Roundtable: Joint APPAM/Naspaa Session: The Evolving Relationship Between Political Science and Public Administration
(Public and Non-Profit Management and Finance)

Thursday, November 6, 2014: 1:00 PM-2:30 PM
Fiesta 1 & 2 (Hyatt)

*Names in bold indicate Presenter

Roundtable Organizers:  Steven Rathgeb Smith, American Political Science Association
Moderators:  Steven Rathgeb Smith, American Political Science Association
Speakers:  Fran Berry, Florida State University, Lori Brainard, George Washington University, Paul Posner, George Mason University and Alasdair Roberts, Suffolk University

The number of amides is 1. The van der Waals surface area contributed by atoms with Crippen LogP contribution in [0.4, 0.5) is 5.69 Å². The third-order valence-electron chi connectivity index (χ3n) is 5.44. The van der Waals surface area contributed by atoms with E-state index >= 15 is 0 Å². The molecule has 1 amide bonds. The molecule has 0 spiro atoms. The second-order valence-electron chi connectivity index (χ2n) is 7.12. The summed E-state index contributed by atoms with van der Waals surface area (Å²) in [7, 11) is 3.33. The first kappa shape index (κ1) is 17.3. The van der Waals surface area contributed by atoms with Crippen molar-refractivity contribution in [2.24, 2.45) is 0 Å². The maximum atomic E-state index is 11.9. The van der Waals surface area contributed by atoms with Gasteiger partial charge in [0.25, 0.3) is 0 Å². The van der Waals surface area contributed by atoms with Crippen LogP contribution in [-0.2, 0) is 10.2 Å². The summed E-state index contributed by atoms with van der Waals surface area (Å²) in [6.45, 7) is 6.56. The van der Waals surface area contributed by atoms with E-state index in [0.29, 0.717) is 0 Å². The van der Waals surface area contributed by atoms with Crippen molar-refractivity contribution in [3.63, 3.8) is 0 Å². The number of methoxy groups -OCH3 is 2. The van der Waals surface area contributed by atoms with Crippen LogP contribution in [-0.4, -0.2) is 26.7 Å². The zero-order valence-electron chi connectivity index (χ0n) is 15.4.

This roundtable will explore the evolving relationship between political science and public administration. It is a particularly opportune time to discuss this relationship: many scholars and policymakers around the world worry about the lack of citizen engagement in public policy and public services; the proliferation of nonprofit organizations offering public services has directly raised important concerns about democracy and citizen participation; many of the emergent performance management regimes for public and nonprofit agencies have relatively narrow performance targets; and governments around the world face threats to their legitimacy and effectiveness due to declining public trust and support. Moreover, the study of public administration within the context of political science has deep roots; indeed, leading political scientists of the early twentieth century including Woodrow Wilson, John Gaus, and Frank Goodnow were especially interested in public administration and issue of democratic control and effective administrative capacity. Nonetheless, a growing estrangement exists between political science and public administration, as evident by the separation between many PA programs and political science departments and the focus of PA on organizational management. The participation of PA scholars in the American Political Science Association is declining and many PA programs employ a diminishing number of political scientists. Many scholars worry about the lack of engagement by PA programs and researchers with the national state and urgent issues of democracy and representation—longstanding concerns of political science. This panel brings together individuals with diverse perspectives on this important topic with extensive research and administrative experience with public administration programs. They are also long-time participants in NASPAA and APPAM conferences. This roundtable theme is also an excellent fit with the joint conference programming of NASPAA and APPAM. Further, the APPAM conference theme, “Global Challenges, New Perspectives,” is a great fit with this roundtable since a persistent concern with PA is the need to provide students with the necessary skills to address urgent contemporary policy problems and issues. Thus, the roundtable will tackle curriculum issues for PA program, trends is academic associations pertaining to public administration and political science, and intellectual and research challenges relating to the intersection of PA and political science.